P L D 1997 Peshawar 30
Before Sardar Muhammad Raza, J
Raja JAWAID and 4 others‑‑‑Appellants
COLLECTOR, LAND ACQUISITION, KHANPUR DAM, HARIPUR‑‑‑Respondent
Regular First Appeal No.32 of 1996, decided on 18th January, 1997.
Malik Fazal Hussain for Appellants.
Raja Jawaid son of Raja Basharat‑ul‑Mulk and four others of Khanpur, Tehsil and District Haripur, in their personal capacity as well as representatives of numerous others within the contemplation of Order 1, Rule 8, C.P.C. had filed an objection petition under section 30 of the Land Acquisition Act which, on 3‑6‑1996 had been dismissed by the Additional District Judge, Haripur in his capacity as Court of Reference. The objectors have filed this regular first appeal under section 54 of the Land Acquisition Act.
2. The brief and relevant background of the case is that the Government of N.‑W.F.P. had acquired properties of divergent classifications in Khanpur for the construction of Khanpur Dam Project. The present appeal pertains to numerous shops owned by the appellants, the loss of earnings whereof were awarded to the tenants and not the owners. The owners claimed that they were given compensation of their ownership rights in the shops but no compensation had been awarded with regard to the loss of rent per month which the owners had been receiving from the tenants and which for all practical purposes was a solid earning for all times to come. The learned Judge was of the view that in the present circumstances the loss of earning was’ the loss of business which was run by the tenants; hence this appeal.
3. This is a regular first appeal and hence there was nothing serious in the way of its admission but the most unavoidable circumstance is that of limitation regarding the filing of appeal. A period of 90 days is provided for filing an appeal before the High Court but the instant appeal distinctly seems time‑barred by more than two months.
4. The judgment by the Additional District Judge, Haripur was announced on 3‑4‑1996. Application for the attested copies thereof was filed on the very next day on 4‑6‑1996. The copies were provided to the appellants on 28‑7‑1996 and hence the present appeal was to be filed at the most on 27‑10‑1996. The present appeal was filed on 30‑12‑1996. i.e. with a delay of 63 days after the expiry of the period of limitation. This is hopelessly time‑barred and requires to be dismissed forthwith.
5. Learned counsel for the appellants, with reference to his application under section 5 of the Limitation Act argued that the delay caused in the instant case may be condoned firstly on the ground mentioned in the petition (C.M. No.218/96) and secondly, on the ground that the impugned judgment of Additional District Judge being void, without jurisdiction and a nullity in law requires to be ignored altogether and if challenged, it cannot be obstructed and hindered by the provisions of Limitation Act. The learned counsel was of the view that the provisions of section 5 of the Limitation Act have not been made applicable to the proceedings under Land Acquisition Act and hence the limitation should be ignored altogether when the impugned order is void, without jurisdiction and a nullity in law.
6. Coming to the factual ground of condonation the appellants allege that the certified copy of the judgment having been obtained on 28‑7‑1996, was handed over to the counsel for filing appeal but the counsel fell ill and yesterday i.e. 29‑12‑1996, the appellants came to know that the counsel had not filed the appeal. This is not at all sufficient ground for condoning the delay because not one but five appellants had been there to look after their interest and were not supposed to have had forgotten the matter after handing over the copies to the counsel. Simply handing over the copies to the counsel is not the first and the last step towards the filing of an appeal but various affidavits are to be signed by the appellants or their attorneys. The excuse put forward is so weak and frivolous that even the name of such counsel is not given so that it could ever be verified from him one way or the other. I hold that there is not even insufficient cause for the condonation of delay, muchless sufficient.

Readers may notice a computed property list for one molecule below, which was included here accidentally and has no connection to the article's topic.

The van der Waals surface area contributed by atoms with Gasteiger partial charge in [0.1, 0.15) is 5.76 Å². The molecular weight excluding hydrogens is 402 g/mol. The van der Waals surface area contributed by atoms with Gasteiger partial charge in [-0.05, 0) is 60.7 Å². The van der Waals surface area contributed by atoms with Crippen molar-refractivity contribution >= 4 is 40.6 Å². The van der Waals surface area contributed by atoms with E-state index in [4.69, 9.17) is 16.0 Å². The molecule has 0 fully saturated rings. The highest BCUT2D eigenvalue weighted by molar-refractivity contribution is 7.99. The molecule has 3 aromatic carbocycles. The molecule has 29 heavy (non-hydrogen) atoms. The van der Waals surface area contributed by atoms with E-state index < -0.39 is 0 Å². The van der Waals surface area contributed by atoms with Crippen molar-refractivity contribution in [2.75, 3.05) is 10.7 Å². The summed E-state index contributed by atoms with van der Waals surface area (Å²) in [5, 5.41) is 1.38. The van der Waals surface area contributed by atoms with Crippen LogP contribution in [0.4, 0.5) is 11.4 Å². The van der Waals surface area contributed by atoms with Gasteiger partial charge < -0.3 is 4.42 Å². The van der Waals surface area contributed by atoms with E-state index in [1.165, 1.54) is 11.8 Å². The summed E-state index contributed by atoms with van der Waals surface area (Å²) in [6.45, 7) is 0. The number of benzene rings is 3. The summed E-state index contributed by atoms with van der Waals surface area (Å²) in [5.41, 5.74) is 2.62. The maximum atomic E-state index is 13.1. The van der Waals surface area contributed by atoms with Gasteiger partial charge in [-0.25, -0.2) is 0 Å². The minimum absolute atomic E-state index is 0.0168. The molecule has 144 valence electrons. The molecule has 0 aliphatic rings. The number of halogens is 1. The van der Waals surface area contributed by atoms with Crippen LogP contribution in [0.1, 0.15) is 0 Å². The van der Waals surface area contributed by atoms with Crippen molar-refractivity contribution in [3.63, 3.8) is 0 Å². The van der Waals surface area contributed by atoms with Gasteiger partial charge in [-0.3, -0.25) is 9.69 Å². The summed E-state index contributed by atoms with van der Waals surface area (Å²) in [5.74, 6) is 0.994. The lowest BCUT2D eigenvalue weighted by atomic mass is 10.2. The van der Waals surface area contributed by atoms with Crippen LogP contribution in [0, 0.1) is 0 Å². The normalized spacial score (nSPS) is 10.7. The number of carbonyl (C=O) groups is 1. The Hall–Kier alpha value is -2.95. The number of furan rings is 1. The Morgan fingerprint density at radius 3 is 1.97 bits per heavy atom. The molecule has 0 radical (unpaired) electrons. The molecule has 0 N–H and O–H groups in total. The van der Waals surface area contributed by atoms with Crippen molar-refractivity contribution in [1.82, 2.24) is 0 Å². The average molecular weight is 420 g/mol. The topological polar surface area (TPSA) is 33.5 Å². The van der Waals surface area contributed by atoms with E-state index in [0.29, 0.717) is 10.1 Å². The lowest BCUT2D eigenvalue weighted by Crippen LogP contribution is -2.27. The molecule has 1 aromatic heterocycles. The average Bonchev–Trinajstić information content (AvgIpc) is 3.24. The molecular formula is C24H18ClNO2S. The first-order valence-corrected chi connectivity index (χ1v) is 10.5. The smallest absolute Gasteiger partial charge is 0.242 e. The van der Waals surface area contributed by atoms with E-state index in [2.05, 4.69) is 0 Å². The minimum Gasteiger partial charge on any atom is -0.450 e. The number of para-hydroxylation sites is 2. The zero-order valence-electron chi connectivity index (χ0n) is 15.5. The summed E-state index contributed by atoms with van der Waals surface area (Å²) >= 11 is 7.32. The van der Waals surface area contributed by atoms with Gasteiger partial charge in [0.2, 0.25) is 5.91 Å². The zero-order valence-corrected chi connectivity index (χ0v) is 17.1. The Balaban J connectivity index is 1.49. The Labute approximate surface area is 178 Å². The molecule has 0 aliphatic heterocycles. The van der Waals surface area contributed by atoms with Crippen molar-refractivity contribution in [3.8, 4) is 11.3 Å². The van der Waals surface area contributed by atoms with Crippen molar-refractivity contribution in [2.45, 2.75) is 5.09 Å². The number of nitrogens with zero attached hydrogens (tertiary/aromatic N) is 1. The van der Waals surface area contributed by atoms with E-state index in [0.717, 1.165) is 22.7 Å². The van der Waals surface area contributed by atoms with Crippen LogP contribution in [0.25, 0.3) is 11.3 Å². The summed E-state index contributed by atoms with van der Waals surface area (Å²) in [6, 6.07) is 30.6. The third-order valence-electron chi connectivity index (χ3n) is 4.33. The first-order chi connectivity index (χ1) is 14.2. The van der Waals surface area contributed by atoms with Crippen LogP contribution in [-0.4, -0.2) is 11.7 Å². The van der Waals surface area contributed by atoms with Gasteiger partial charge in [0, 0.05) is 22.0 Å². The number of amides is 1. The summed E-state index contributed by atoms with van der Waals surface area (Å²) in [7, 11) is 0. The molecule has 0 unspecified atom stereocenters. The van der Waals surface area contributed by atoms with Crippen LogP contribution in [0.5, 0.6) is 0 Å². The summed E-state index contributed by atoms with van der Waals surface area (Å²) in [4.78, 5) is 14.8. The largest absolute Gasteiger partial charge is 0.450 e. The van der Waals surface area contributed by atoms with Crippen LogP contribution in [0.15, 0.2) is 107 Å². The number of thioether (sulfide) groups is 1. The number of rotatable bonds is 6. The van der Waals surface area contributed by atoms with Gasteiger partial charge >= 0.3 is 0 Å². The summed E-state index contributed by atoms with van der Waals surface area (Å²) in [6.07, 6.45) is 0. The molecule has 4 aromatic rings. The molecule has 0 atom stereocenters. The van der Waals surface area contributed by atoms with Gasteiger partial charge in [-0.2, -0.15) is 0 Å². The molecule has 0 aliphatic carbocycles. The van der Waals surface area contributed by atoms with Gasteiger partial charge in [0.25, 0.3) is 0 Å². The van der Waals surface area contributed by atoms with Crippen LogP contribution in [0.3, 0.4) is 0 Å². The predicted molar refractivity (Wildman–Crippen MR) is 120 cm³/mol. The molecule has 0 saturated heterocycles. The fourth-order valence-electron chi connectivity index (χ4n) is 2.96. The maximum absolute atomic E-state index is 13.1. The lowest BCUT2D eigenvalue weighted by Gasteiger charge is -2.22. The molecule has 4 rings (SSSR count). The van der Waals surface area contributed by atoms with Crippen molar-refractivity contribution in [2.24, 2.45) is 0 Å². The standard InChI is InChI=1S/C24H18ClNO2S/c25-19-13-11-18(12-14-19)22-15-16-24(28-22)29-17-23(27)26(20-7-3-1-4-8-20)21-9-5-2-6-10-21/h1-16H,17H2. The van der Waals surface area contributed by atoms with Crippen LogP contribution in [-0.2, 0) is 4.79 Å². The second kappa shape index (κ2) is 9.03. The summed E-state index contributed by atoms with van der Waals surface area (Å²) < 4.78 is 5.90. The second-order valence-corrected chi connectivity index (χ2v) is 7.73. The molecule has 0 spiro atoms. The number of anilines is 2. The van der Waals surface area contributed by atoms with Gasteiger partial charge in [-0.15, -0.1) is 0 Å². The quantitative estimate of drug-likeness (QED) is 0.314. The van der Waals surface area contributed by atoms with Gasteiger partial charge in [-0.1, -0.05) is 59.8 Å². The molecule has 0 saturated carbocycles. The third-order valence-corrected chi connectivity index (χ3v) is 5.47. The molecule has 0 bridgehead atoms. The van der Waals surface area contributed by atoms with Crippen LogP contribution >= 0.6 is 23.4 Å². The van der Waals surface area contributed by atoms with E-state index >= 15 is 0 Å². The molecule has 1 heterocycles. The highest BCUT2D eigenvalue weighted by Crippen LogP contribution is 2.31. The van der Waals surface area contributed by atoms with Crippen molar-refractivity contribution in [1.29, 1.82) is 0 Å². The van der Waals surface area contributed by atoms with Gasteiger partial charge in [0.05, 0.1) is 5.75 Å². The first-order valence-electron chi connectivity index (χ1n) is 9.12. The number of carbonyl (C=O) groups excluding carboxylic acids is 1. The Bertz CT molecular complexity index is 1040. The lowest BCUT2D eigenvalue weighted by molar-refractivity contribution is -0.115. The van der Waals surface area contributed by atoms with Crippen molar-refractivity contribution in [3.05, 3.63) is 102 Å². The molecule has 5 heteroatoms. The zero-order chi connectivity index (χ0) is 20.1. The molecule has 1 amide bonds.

7. With regard to the second legal ground that section 5 of the Limitation Act is not applicable to the Land Acquisition Act and hence if the impugned order is a nullity, the very applicability of Limitation Act should be totally ignored; I hold altogether a different view from the assertion of the learned counsel. Limitation Act bars the remedy in different cases when the relief is sought after the specified time for bringing about the claim. Section 5 of the Limitation Act is an exception to the aforesaid bar and provides for the admission of claims even after the period of limitation provided the appellant or the applicant satisfies the Court that he had sufficient cause for not preferring the, appeal or making the application within such period. This exception to the law of limitation is for the benefit of the appellant or applicant who was dorment but for sufficient reasons. Had this section been not a part of the Limitation Act, the very idea of condonation would have been alien to the law of limitation and if some special law fails to make section 5 of the Limitation Act applicable to it, to my mind, it avoids to give the concession of condonation to the appellants or applicants thereof. If the learned counsel says that section 5 of the Limitation Act does not apply to the Land Acquisition Act, it means that he is not entitled to the benefit of any condonation. I hold so and refuse condonation on this principle as well.